Voting Rights Act -- a dilemma for Reagan
Washington — Extension of the 1965 Voting Rights Act, an issue skirted by the President in his NAACP speech this week, poses tough questions for the Reagan White House. To blacks, the act represents an essential bulwark against discrimination. But in the view of many white Southerners its extension would perpetuate a stigma placed on their region during the Johnson era's attack on segregation in the South. Mr. Reagan's delicate task is to allay blacks' concerns that they will be economically and politically victimized by his administration, while assuring white Southerners that the stigma will be lifted.
The act is not slated to expire until August 1982. But already Democrats on Capitol Hill and civil-rights and advocates are pushing for congressional action on its extension before the August recess.
The Reagan administraton wants to delay a prolonged wrangle over any issue -- domestic or foreign -- until it gets its economic package approved.
To gain time, President Reagan has asked in a letter that Attorney General William French Smith take until Oct. 1 to review the voting rights issue and recommend a White House position. The act requires states with a record of racial discrimination to receive clearance from the Justice Department before changing local voting law.
A possible solution for the White House would be to support renewal of the act, but insist that it apply to all parts of the country, as some Southern Republicans have urged.
Whatever it does, the Reagan administration must travel a tricky path that risks offending blacks -- and white civil-rights advocates -- on the one hand, and Southern whites on the other. The latter group is crucial to the conservative Democrat-GOP coalition now backing the Reagan economic program.
Common Cause, the public interest lobby, supports a full 10-year extension of the act so that it can apply to the 1990 voting district reapportionment.
"It's a real priority issue in the Congress for us," says Ann McBride, Common Cause legislative director. "Racial gerrymandering has become one of the new techniques for voter discrimination, now that the more blatant forms like literacy tests have been outlawed."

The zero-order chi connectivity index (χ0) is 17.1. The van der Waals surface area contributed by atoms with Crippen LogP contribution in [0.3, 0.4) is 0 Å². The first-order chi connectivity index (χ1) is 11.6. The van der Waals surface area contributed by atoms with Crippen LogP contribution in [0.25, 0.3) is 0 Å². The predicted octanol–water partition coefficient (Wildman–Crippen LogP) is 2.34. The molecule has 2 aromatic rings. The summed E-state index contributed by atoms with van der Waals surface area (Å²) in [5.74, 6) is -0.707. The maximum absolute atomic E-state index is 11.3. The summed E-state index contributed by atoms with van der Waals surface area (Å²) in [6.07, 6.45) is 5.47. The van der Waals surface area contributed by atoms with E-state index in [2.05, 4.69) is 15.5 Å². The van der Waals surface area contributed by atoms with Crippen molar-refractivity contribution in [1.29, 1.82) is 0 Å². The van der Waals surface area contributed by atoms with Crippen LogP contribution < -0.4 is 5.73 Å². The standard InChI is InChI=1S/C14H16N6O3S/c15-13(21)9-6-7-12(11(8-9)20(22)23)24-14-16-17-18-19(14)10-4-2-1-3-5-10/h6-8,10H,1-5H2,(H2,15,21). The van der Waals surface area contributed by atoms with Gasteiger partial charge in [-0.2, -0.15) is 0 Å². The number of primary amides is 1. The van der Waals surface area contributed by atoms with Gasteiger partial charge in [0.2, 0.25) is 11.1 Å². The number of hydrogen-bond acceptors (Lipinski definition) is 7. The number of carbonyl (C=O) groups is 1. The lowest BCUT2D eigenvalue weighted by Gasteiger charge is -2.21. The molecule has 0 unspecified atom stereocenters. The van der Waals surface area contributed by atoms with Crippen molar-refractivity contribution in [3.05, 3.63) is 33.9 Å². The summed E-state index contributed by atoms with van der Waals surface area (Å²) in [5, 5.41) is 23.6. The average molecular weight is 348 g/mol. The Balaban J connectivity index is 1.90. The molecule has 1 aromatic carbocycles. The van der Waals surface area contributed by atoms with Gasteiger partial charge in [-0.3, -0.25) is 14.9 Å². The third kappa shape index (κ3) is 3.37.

"The idea of applying the act nationwide is a strategy to kill it, to make it administratively ineffective," she says. The act already enables new districts outside the South to be brought under the "preclearance" requirements.
The Voting Rights Act has had a profound impact on minority participation in elections, experts agree.
"Of all the pieces of civil-rights legislation, it was the most effective," says Austin Ranney, director of political process studies for the American Enterprise Institute.
"Its goal was to level all of the barriers that existed, primarily in the Southern states, where there had historically been barriers against black registration and black voting," Mr. Ranney says. Black registration and voting levels shot up by 300-to-400 percent in a few years.
In Mississippi, black registration was less than 7 percent in 1965, then jumped to 67 percent by 1976. There were fewer than 100 black elected officials in the South in 1965. By 1980 there were almost 3,000.
"Has the act largely done its work?" Ranney asks. "Yes, in real terms. No, in symbolic terms."
The act has largely done its practical work , in Ranney's view. Blacks are either a significant or the dominant force in many areas where they did not vote at all before passage of the act. "The chances, if the act were to lapse, that people would go back to the old practices and keep black voters from voting, are really nil," Ranney says.
"On the other hand, the presence of the act -- the gun behind the door of federal presence to intervene in case of a relapse -- is not only a memory of a great victory for blacks, but it's a psychological reassurance that they regard as important," Ranney says.
Surveys by Data Black, a black-owned opinion research firm headed by Dr. Kenneth Clark, reveal the Reagan administration already has some shoring up to do in the black community.
Blacks do not agree with many of the positions taken by Reagan, most recently in his June 29 speech to the National Association for the Advancement of Colored People convention in Denver. By more than 2 to 1, blacks reject the statement that federal welfare programs harm them by encourag ing dependency on government , the Data Black surveys show.